In last month’s column, we outlined the procedure for establishing a risk management plan, a checklist of ways to prevent employee-related losses and the conditions favorable for fraud to occur. Internal crimes tend to follow common patterns. Even honest employees may steal if they are experiencing severe financial difficulties or feel that they are treated unfairly.
Know your personnel. If an accounts receivable clerk suddenly arrives in a new Rolls Royce and is asking for time off to sail around the world, he or she either inherited money, won the lottery or has a wealthy sponsor. Make sure that sponsor isn’t you.
It is rare for an employee to confess to a drug or gambling habit. Many people are paying high tuition bills, incurring elder care expenses and carrying large credit card debt. Knowing your employees while respecting their right to privacy is difficult and time-consuming, but necessary if you want to stay alert to changes in the pressures affecting them.
Subtle forms of theft or embezzlement affect most companies. Only you can decide whether an employee is entitled to a company pen or computer, and you won’t prevent all time slippage. Make it clear what you expect, and then implement internal controls to protect your assets.
The Institute of Internal Auditors (IIA) specifies five objectives for internal controls in its standards: reliability and integrity of information; extent of management’s compliance with company policies, plans and procedures, and government laws and regulations; safeguarding of assets; effectiveness and efficiency of operations; and accomplishment of established goals and objectives.
Your accountant can advise you of specific ways to implement internal controls, but most of them will relate to three goals. First, make sure all transactions are properly authorized and entered into the records. Second, restrict access to company assets to a limited number of people. Third, reconcile or compare accounting records to underlying assets on a regular basis (auditing).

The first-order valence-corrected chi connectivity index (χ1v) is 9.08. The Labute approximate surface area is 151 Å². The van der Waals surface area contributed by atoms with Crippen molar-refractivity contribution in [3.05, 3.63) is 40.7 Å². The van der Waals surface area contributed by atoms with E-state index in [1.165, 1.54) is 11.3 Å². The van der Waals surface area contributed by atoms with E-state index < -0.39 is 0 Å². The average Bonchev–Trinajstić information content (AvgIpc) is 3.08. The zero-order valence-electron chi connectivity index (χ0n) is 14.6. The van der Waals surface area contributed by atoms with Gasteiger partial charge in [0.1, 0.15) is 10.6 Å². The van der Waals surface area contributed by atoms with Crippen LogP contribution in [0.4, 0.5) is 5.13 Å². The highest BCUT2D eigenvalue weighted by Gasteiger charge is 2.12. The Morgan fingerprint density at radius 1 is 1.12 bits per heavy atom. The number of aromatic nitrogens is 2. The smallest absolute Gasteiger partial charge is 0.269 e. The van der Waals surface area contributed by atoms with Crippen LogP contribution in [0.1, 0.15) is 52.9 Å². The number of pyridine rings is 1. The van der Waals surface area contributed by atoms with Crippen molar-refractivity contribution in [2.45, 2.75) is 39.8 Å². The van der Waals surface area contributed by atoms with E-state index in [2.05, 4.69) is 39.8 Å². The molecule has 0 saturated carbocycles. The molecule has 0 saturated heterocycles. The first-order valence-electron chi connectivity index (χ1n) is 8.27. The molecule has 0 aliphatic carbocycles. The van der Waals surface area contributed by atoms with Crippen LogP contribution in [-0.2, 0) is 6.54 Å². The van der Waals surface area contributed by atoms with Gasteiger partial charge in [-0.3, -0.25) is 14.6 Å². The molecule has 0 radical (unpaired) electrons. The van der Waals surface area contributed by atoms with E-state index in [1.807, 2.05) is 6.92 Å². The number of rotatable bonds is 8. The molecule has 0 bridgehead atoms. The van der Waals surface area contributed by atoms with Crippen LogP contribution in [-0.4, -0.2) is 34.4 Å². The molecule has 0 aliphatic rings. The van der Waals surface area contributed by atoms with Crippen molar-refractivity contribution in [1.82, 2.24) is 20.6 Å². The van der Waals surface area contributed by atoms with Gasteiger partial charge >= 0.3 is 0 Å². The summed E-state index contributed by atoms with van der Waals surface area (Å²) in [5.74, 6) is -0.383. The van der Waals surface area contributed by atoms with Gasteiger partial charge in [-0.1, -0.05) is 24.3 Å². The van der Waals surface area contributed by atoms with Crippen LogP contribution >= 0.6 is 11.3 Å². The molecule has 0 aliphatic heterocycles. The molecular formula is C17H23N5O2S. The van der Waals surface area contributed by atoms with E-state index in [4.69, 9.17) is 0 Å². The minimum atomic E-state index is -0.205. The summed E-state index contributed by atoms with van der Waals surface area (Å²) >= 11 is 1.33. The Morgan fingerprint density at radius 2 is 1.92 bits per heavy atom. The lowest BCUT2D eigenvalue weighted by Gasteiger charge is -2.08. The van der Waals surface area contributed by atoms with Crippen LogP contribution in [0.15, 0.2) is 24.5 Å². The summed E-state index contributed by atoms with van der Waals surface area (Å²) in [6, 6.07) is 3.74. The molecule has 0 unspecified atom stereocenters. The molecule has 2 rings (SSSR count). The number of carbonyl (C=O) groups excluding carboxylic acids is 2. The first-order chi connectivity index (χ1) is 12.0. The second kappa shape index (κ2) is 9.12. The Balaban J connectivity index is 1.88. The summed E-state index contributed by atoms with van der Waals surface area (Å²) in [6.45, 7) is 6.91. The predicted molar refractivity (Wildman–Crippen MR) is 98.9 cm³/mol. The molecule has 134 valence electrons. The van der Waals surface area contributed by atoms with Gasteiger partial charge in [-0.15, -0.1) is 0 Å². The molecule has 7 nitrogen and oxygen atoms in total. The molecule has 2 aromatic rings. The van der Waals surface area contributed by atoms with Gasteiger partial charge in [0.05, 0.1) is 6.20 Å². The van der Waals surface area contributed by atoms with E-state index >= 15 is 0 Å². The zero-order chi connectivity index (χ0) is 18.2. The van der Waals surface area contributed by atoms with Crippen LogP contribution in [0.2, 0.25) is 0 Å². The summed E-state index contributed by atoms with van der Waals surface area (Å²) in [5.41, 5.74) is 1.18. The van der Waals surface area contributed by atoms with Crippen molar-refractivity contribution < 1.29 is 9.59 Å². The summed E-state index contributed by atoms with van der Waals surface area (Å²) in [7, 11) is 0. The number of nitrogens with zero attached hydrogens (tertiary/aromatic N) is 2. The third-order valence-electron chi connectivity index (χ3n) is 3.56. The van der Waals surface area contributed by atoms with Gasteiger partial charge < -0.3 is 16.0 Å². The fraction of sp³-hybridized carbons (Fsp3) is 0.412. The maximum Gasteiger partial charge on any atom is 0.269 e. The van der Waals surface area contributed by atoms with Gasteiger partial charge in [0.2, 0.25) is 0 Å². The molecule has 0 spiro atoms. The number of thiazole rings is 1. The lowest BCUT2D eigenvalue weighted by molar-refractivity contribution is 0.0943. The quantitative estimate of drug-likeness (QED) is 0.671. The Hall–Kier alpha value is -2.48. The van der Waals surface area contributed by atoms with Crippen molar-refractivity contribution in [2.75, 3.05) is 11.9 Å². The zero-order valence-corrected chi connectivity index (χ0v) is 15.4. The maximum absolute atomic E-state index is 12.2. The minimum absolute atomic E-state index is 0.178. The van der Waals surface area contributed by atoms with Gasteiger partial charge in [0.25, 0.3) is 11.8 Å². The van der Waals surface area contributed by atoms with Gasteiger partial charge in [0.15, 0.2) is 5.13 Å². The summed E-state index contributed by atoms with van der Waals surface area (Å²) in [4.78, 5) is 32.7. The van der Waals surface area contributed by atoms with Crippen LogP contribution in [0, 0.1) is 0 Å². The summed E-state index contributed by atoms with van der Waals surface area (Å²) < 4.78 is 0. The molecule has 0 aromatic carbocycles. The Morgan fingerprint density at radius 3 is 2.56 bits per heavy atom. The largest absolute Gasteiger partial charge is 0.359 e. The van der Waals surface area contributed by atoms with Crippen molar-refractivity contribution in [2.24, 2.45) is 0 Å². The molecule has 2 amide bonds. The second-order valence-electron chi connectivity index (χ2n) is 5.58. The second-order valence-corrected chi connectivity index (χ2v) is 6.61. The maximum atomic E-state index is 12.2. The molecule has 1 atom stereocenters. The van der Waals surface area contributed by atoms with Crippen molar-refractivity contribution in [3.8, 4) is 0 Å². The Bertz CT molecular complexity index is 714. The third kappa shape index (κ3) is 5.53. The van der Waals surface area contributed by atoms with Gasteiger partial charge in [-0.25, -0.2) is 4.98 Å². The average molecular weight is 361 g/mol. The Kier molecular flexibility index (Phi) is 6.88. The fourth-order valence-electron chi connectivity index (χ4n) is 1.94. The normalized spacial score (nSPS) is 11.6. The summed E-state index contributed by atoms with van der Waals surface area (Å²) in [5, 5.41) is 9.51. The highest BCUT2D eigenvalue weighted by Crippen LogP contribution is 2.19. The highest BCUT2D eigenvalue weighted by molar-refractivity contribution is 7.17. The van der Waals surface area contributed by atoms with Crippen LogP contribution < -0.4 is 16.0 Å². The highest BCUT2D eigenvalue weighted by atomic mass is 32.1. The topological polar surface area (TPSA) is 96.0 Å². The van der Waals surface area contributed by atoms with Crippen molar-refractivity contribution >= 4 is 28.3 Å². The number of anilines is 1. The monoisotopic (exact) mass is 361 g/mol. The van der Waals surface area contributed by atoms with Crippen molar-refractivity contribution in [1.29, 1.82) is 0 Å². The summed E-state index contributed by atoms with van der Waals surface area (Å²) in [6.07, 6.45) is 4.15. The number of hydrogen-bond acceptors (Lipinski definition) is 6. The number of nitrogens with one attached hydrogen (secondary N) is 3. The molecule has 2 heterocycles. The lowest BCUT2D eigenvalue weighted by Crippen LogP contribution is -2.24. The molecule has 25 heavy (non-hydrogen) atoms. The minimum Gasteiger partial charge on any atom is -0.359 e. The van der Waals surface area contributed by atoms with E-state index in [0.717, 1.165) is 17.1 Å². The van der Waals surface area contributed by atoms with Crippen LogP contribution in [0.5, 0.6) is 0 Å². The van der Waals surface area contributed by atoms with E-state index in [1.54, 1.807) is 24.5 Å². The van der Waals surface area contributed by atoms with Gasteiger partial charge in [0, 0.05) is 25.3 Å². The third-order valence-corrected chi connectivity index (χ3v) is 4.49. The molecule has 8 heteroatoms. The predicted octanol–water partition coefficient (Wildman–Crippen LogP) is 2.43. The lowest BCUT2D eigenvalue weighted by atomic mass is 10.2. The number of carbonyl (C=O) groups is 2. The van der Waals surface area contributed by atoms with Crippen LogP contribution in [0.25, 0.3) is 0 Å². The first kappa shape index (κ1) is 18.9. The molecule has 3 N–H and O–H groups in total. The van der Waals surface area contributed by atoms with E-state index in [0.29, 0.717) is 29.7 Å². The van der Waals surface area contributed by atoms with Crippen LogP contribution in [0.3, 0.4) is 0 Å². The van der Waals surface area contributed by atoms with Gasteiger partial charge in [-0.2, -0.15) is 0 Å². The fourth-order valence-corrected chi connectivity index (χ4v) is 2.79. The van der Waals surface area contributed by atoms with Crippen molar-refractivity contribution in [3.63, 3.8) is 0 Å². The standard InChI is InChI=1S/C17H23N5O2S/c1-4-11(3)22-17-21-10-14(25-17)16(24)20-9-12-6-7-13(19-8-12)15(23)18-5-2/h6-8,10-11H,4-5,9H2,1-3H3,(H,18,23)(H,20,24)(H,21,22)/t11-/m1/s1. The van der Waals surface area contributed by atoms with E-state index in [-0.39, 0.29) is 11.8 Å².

The most cost-effective controls are preventive, but you must have the ability to detect and correct procedures that create potential loss exposure. Physical barriers such as fences, locks and safes protect property and fixed assets. Verify the location of all property, and make sure it is properly signed out, returned and maintained.
Investigate the cost of attaching global positioning systems to your vehicles and equipment to track when and where it is being operated. Unauthorized use of your property is impossible if your service truck or site equipment is programmed to shut down at the end of the shift and remains inoperable until the next shift begins.
Using sequentially numbered documents (such as checks and purchase orders) provides a way to account for all documents and detect duplications as well as missing or altered paperwork. Separation of duties is also preventive, since it precludes one person from performing functions that control both a transaction and its audit trail.
Mandating that employees take annual vacations of at least a week, as financial institutions often do, enables you to detect fraud patterns, many of which need almost constant maintenance. This policy also inhibits schemes based on collusion between an employee and a vendor or customer. All vendors should have written lists of authorized purchasers, including their signatures. Otherwise, past or present employees may print business cards and charge purchases to you without immediate detection. Changing passwords, using biometric detection and setting up firewalls also help protect critical information from unlimited access.
Your financial statements can be falsified to inflate profit and obscure problems. Shifting items between the balance sheet and income statement, creating fictitious transactions and ignoring real ones, are commonly used methods of “cooking the books.”
On the income statement, reporting sales before they are real, creating false internal sales and shifting expenses to a later accounting period are all ways to improve the bottom line, especially at year-end. On the balance sheet, exchanging depreciated assets for other similar assets inflates book value, and a one-time capital gain might be entered instead as recurring operating income.
These are the kinds of things that managers do to mislead stakeholders and earn promotions and incentive bonuses. Even owners might believe they are not doing anything wrong. After all, if you are closed from Christmas to New Year’s and don’t pick up the mail, those bills aren’t really part of your December payables, are they?
Don’t fool yourself—altering the timing of earnings or obligations is fraudulent activity. There is a fine line between creative accounting and “cooking the books.”
If you think it will cost too much to implement stronger internal controls, consider the potential financial effects of fraud—rising insurance premiums, direct loss expenses, potential legal costs, a tarnished reputation, lost customers, reduced bonding or lending limits, and employee turnover costs. Stay alert, and do what it takes to protect your assets. EC
NORBERG-JOHNSON is a former subcontractor and past president of two national construction associations. She may be reached at email@example.com.